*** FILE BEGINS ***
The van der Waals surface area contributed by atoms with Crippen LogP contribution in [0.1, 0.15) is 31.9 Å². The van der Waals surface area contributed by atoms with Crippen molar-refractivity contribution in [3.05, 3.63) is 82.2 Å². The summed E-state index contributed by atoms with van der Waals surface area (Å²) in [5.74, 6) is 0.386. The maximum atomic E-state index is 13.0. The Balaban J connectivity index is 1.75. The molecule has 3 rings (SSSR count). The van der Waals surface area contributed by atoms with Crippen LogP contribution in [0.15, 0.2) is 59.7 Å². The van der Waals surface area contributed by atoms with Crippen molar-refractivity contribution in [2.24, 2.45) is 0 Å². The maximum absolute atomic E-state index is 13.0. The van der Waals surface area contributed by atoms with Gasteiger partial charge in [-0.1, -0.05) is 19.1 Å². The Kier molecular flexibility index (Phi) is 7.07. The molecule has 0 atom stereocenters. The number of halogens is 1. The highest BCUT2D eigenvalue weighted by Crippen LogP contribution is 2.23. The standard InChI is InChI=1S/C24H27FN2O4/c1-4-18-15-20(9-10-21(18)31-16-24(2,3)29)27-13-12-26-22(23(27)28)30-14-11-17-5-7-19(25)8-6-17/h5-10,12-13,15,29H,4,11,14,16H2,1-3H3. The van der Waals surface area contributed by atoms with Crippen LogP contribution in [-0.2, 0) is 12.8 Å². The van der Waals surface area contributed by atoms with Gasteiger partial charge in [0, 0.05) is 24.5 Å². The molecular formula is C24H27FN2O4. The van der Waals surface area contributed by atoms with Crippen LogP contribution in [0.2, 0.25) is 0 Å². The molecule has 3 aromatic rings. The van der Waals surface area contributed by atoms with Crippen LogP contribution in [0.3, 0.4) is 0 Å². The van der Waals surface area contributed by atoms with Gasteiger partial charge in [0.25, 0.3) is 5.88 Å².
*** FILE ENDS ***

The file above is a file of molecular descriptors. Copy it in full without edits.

The van der Waals surface area contributed by atoms with Crippen LogP contribution in [0.1, 0.15) is 31.9 Å². The van der Waals surface area contributed by atoms with Crippen molar-refractivity contribution in [3.05, 3.63) is 82.2 Å². The summed E-state index contributed by atoms with van der Waals surface area (Å²) in [5.74, 6) is 0.386. The maximum atomic E-state index is 13.0. The Balaban J connectivity index is 1.75. The molecule has 3 rings (SSSR count). The van der Waals surface area contributed by atoms with Crippen LogP contribution in [0.15, 0.2) is 59.7 Å². The van der Waals surface area contributed by atoms with Crippen molar-refractivity contribution in [2.24, 2.45) is 0 Å². The maximum absolute atomic E-state index is 13.0. The van der Waals surface area contributed by atoms with Gasteiger partial charge in [-0.1, -0.05) is 19.1 Å². The Kier molecular flexibility index (Phi) is 7.07. The molecule has 0 atom stereocenters. The number of halogens is 1. The highest BCUT2D eigenvalue weighted by Crippen LogP contribution is 2.23. The standard InChI is InChI=1S/C24H27FN2O4/c1-4-18-15-20(9-10-21(18)31-16-24(2,3)29)27-13-12-26-22(23(27)28)30-14-11-17-5-7-19(25)8-6-17/h5-10,12-13,15,29H,4,11,14,16H2,1-3H3. The van der Waals surface area contributed by atoms with Crippen LogP contribution in [-0.2, 0) is 12.8 Å². The van der Waals surface area contributed by atoms with Gasteiger partial charge in [0, 0.05) is 24.5 Å². The molecular formula is C24H27FN2O4. The van der Waals surface area contributed by atoms with Crippen LogP contribution in [0.2, 0.25) is 0 Å². The molecule has 3 aromatic rings. The van der Waals surface area contributed by atoms with Crippen LogP contribution in [0.3, 0.4) is 0 Å². The van der Waals surface area contributed by atoms with Gasteiger partial charge in [0.25, 0.3) is 5.88 Å².